But what is it about so many Economists that instead of just telling us how the stat hits the ground they must rely on some silly metaphor to make their points?

and hilzoy, while I think it is good of you to volunteer at battered women's shelters, I don't think that metaphor beats a personal story of how the credit crunch impacts you or someone you know.

without one, to extend your metaphor, you really don't have anyone telephoning shelter.

the nytimes econ reporters have been doing a great job on informing us about the meaning of the financial crisis.

that's the way to talk about economics: make it real or leave it at an esoteric discussion about stats.


Best wishes and good luck with your new home. I hope you enjoy it for many years regardless of how it performs as an investment, and if you've "called the bottom" in your local market then so much the better.


I don't agree with this statement 100%

the nytimes econ reporters have been doing a great job on informing us about the meaning of the financial crisis.

There have been some very good articles in the NYT, but they have also been very late in waking up to notice aspects of this recession which have been obvious for some time. For example the story regarding solvency and liquidity problems state and local govt.'s are suffering due to declining tax revenue and the failure of the muni bond market - a story which was recently featured in the TImes - that story is approximately a year old now, and has been an acute problem since the spring of this year. It is only now receiving prominent attention in the mainstream press including the NYT.

Is it really a "great job informing" when they are running 6-12 months behind events? And when the events in question were actively being reported and commented on and having their larger significance pointed out by others, how much excuse do the NYT reporters and editors have for missing the story?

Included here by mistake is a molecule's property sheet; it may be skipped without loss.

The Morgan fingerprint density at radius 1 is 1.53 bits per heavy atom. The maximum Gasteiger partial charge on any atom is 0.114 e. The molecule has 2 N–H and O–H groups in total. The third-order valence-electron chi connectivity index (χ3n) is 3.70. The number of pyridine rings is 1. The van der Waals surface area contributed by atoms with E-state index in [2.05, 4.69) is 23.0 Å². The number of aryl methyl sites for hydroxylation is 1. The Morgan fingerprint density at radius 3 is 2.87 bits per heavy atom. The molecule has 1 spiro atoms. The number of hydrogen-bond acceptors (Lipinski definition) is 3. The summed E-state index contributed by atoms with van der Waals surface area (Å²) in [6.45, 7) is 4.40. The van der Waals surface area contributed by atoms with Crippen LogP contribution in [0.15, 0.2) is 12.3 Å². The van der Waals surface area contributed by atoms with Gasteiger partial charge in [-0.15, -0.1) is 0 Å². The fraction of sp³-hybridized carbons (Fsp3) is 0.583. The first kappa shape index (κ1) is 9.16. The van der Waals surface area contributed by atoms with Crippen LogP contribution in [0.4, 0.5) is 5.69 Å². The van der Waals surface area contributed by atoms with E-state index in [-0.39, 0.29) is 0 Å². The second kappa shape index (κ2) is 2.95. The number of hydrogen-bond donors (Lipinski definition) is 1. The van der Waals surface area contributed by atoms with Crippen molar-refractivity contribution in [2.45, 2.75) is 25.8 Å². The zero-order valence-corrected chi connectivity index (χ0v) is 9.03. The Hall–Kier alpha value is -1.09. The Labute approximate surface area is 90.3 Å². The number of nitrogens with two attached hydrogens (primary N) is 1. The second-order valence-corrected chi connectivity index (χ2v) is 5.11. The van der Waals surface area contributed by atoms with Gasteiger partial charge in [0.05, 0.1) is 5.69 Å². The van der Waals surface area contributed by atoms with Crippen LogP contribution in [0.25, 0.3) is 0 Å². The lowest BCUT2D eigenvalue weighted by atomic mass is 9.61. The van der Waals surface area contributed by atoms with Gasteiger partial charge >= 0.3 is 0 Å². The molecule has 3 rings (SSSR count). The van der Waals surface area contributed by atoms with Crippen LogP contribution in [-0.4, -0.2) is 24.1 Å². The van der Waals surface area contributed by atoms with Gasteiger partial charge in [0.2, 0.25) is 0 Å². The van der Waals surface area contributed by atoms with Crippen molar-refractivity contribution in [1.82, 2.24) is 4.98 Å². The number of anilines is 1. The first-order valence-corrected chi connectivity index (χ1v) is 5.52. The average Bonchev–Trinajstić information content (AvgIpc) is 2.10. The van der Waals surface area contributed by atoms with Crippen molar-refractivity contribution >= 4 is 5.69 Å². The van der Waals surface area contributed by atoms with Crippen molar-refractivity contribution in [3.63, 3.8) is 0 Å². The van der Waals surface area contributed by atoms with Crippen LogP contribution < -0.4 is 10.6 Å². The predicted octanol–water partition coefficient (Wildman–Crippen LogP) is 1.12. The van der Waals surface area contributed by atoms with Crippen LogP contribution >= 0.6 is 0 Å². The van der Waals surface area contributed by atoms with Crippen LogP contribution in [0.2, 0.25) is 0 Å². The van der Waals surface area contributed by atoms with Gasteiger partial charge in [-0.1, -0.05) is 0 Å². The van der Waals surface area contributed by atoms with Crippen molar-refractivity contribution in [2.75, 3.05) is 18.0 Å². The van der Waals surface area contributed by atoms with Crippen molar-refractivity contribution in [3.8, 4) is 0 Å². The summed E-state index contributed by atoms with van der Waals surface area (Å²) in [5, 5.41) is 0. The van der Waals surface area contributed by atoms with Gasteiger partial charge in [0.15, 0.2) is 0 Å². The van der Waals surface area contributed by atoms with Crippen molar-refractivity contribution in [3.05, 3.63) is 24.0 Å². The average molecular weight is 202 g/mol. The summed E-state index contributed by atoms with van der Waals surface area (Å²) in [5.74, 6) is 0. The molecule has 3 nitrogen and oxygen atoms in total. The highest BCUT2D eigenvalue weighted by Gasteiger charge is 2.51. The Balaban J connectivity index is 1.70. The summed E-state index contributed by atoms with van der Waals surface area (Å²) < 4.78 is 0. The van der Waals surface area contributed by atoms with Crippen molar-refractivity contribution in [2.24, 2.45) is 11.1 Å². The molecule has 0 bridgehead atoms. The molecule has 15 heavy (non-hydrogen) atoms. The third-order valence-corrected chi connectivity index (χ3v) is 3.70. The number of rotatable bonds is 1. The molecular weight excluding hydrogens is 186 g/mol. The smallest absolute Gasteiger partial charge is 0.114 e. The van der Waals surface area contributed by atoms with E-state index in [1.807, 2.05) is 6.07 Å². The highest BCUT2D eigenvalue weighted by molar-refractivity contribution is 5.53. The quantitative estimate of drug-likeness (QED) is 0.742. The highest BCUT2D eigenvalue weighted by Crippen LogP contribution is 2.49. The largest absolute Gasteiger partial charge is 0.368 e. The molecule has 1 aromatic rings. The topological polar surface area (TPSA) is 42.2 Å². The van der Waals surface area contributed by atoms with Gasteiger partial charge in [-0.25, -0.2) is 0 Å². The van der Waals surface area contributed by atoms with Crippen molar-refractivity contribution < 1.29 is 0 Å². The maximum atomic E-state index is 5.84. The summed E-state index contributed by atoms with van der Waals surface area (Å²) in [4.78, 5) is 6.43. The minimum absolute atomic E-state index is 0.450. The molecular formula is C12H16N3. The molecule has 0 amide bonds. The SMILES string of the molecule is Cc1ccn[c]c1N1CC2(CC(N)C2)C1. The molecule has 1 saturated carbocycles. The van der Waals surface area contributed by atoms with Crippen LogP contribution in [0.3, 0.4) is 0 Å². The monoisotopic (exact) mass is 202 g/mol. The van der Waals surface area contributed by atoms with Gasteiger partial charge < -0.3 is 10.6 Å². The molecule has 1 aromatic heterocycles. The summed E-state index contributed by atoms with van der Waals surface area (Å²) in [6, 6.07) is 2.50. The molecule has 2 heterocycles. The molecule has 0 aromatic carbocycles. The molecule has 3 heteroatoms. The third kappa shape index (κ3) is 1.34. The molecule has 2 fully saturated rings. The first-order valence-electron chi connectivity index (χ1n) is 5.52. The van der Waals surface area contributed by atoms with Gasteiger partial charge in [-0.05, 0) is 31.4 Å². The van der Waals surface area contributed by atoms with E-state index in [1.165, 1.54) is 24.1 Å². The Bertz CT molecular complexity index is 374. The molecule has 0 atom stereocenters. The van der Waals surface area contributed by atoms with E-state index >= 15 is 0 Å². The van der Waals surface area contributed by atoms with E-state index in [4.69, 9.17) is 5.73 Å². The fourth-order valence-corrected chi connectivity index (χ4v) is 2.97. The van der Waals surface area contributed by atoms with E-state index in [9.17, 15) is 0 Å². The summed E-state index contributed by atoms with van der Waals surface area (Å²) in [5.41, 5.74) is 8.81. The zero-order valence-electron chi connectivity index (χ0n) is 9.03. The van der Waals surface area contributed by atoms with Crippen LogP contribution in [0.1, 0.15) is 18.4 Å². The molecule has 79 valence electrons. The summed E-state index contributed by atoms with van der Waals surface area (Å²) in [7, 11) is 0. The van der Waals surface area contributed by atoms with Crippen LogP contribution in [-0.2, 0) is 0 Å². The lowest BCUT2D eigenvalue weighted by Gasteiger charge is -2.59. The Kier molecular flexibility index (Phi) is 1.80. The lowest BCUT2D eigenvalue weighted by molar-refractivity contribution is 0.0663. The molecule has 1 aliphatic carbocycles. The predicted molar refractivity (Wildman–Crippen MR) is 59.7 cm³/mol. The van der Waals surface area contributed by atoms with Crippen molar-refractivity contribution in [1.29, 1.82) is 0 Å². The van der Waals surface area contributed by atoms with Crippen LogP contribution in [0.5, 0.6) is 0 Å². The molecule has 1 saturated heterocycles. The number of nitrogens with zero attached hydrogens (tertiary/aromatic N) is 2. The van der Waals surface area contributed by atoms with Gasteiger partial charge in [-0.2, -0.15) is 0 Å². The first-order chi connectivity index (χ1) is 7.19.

I think there is great value in retrospective and forensic reporting, but it would also be nice to read about what matters this month, umm, this month or next month, rather than say next April or next August. There are a number of things which distinguish great reporting from merely good reporting, and IMHO this is one of them.

Neither Roubini nor any other economist has a good grip on where we may be headed. Short run predictions about jobs and housing values are relatively easy to make because the present tends are clear. Krugman has stated on several occasions why we can only guess about where the economy will spin because we have entered a realm of barely understood forces interacting in barely understood ways. Any analysis must take into account so many intertwined, interacting, unstable forces that no one, I repeat no one, can foresee with any clarity where it will head over the next 12-18 months. Numerous conflicting outcomes will be predicted with great conviction and support from past events. Chaos theory has settled into each of our lives. When events have unfolded, we will all witness Leszek Kolakowski's Law of the Infinite Cornucopia. Whatever happens a set of facts and causes will be constructed to explain it. And that constructed explanation will make the wise men wise.

My problem with the reporting on the current economic crisis -- and the lack of leadership from the White House and Congress on it -- is the lack of a long view.

If my co-workers are any indication, the average person may think we have turned some sort of corner since the bailout bill just started.

I think a lot of people are expecting immediate returns and will be in for a bitter disappointment.

I think a lot of people are expecting immediate returns

Either the reporting has been defective or people aren't paying attention if they think this, IMHO. My expectation for the results of the bailout bill are that at best we get a result no worse than what we have now - the point of the bill is to prevent a far worse systemic crash of the credit markets along the lines of 1930-1933. I don't think it will do much to stimulate the manufacturing, agricultural or non-financial service economy.